Sade: Soldier of Love
Sade Adu battles her heart on band’s sixth album
It’s been a decade since R&B mainstay Sade—the band fronted by namesake Sade Adu—dropped its last album, Lovers Rock, and before that the band took eight years off between releases. In pop time, that’s several generations. The lengthy interval hasn’t dampened the group’s appeal; it’s made it seem even more mysterious and alluring. If the band was more prolific, the music might be more mundane, and the spell would be broken.
The first single from the new album sounded completely fresh when it was released last year. Instead of the smooth, soul-jazz that informed the band’s music since Adu first purred “Your Love Is King” in 1984, “Soldier of Love” sounded simultaneously new and old: It marched to a futuristic martial beat and alluded with playful subtlety to first-gen rapper Kool Moe Dee. As Adu sang about the “wild wild west” and the “hinterland of my devotion,” the band almost sounded more like Portishead than Portishead, like they were daring you to call them sonic wallpaper.
“Soldier of Love” promised a new sound from Sade, and the album doesn’t disappoint. It’s the band’s most musically adventurous collection to date, and also its most expansive and rewarding. The familiar elements remain, including Adu’s timeless voice. They’ve plied a unique blend of jazz, world, pop and soul for more than a quarter-century, and now they add heavier beats, craftier production and a wider arsenal of sounds and styles.
These are crafty, seductive, thoughtfully constructed songs. “The Safest Place” is bookended by dramatic feedback, while “Morning Bird” opens with a simple, lovely piano theme that uses sustain pedals to create a natural reverb. “Bring Me Home” also opens softly, but is pushed along by a double-time beat that won’t let the band admire its own reflection. The upbeat “Babyfather” deploys a hooky bossa-nova beat, pointillist guitar, soft horns and what sounds like a chorus of children, the contrasting elements preventing this tale of parental devotion from weighing down in sentimentality. It’s obvious that a lot of work and forethought went into the album’s 10 tracks, but it doesn’t sound like the group spent the last decade fussing over them.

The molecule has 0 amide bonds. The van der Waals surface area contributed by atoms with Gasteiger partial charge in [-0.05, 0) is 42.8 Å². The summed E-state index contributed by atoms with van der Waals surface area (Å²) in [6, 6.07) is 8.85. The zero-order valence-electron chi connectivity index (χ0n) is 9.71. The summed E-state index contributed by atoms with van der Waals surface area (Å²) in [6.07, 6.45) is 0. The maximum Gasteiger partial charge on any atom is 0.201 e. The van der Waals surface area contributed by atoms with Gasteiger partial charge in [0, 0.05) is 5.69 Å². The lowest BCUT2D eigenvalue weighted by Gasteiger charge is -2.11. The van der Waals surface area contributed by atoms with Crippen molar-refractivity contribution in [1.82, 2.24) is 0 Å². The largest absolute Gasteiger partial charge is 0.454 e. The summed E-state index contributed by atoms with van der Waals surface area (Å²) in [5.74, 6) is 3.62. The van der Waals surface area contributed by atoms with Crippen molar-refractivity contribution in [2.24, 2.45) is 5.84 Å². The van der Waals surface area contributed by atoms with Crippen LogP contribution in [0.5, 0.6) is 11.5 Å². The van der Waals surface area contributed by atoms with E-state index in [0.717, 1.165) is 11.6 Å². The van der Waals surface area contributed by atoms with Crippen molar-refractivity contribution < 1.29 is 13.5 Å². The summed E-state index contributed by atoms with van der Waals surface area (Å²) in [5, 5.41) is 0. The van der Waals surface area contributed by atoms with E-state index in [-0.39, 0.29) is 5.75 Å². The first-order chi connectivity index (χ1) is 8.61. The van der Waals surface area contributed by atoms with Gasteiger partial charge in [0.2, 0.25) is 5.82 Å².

Soldier of Love is Sade’s most musically ambitious album, and it’s also its most forlorn, its most heartbroken—something tragic seems to have happened in the Sadeverse since Lovers Rock, and this album depicts a fallout and tentative recovery. An intense melancholy pervades these songs, even more so than on other Sade albums. Sade albums have never been boisterous affairs, but an unusually intense melancholy pervades these songs. This is Adu at her most luxuriantly depressive, and through it all, she battles her own emotions: “There is something that you need to know,” she sings on “Long Hard Road,” “it’s gonna be alright.”
Then again, maybe not. “In another time your tears won’t leave a trace, in another time, girl, in another place,” she sings on “In Another Time,” and it’s unclear whether that realization is a great comfort or a great tragedy: “You’ll be surprised someday I’ll mean nothing to you.” This is an album that doesn’t even believe its own consolations, but that constant skirmish between hope and despair gives these songs battle-worn power.